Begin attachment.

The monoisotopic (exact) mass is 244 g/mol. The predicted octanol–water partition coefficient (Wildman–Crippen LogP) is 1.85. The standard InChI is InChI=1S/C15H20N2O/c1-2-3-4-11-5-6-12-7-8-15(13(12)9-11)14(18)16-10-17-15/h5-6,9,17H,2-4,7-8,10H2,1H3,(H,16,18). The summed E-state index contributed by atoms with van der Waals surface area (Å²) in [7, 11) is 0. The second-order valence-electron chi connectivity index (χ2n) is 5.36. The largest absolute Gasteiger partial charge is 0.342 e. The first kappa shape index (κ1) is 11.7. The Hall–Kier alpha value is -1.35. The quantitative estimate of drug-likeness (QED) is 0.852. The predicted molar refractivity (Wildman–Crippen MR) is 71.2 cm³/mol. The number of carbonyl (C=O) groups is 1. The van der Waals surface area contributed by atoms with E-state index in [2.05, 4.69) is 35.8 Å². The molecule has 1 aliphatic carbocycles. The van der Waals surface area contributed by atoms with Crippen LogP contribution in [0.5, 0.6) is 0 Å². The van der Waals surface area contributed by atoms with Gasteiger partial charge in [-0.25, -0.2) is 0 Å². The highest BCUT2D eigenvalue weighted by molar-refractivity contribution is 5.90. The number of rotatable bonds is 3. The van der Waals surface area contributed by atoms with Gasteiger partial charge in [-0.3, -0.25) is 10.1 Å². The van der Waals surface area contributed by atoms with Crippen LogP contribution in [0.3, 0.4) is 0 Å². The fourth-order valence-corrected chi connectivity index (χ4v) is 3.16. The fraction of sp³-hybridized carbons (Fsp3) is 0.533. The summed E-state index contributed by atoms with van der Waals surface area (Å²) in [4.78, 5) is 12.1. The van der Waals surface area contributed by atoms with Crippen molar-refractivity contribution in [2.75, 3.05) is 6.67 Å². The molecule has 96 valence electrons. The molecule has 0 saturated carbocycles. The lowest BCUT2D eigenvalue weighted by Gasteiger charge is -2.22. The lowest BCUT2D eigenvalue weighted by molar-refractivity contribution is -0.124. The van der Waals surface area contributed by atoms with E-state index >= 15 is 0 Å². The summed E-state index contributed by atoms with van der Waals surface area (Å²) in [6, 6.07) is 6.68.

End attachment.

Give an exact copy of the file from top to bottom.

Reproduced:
The monoisotopic (exact) mass is 244 g/mol. The predicted octanol–water partition coefficient (Wildman–Crippen LogP) is 1.85. The standard InChI is InChI=1S/C15H20N2O/c1-2-3-4-11-5-6-12-7-8-15(13(12)9-11)14(18)16-10-17-15/h5-6,9,17H,2-4,7-8,10H2,1H3,(H,16,18). The summed E-state index contributed by atoms with van der Waals surface area (Å²) in [7, 11) is 0. The second-order valence-electron chi connectivity index (χ2n) is 5.36. The largest absolute Gasteiger partial charge is 0.342 e. The first kappa shape index (κ1) is 11.7. The Hall–Kier alpha value is -1.35. The quantitative estimate of drug-likeness (QED) is 0.852. The predicted molar refractivity (Wildman–Crippen MR) is 71.2 cm³/mol. The number of carbonyl (C=O) groups is 1. The van der Waals surface area contributed by atoms with E-state index in [2.05, 4.69) is 35.8 Å². The molecule has 1 aliphatic carbocycles. The van der Waals surface area contributed by atoms with Crippen LogP contribution in [0.5, 0.6) is 0 Å². The van der Waals surface area contributed by atoms with Gasteiger partial charge in [-0.25, -0.2) is 0 Å². The highest BCUT2D eigenvalue weighted by molar-refractivity contribution is 5.90. The number of rotatable bonds is 3. The van der Waals surface area contributed by atoms with Gasteiger partial charge in [-0.3, -0.25) is 10.1 Å². The van der Waals surface area contributed by atoms with Crippen LogP contribution in [0.3, 0.4) is 0 Å². The fourth-order valence-corrected chi connectivity index (χ4v) is 3.16. The fraction of sp³-hybridized carbons (Fsp3) is 0.533. The summed E-state index contributed by atoms with van der Waals surface area (Å²) in [4.78, 5) is 12.1. The van der Waals surface area contributed by atoms with Crippen molar-refractivity contribution in [2.75, 3.05) is 6.67 Å². The molecule has 96 valence electrons. The molecule has 0 saturated carbocycles. The lowest BCUT2D eigenvalue weighted by Gasteiger charge is -2.22. The lowest BCUT2D eigenvalue weighted by molar-refractivity contribution is -0.124. The van der Waals surface area contributed by atoms with E-state index >= 15 is 0 Å². The summed E-state index contributed by atoms with van der Waals surface area (Å²) in [6, 6.07) is 6.68.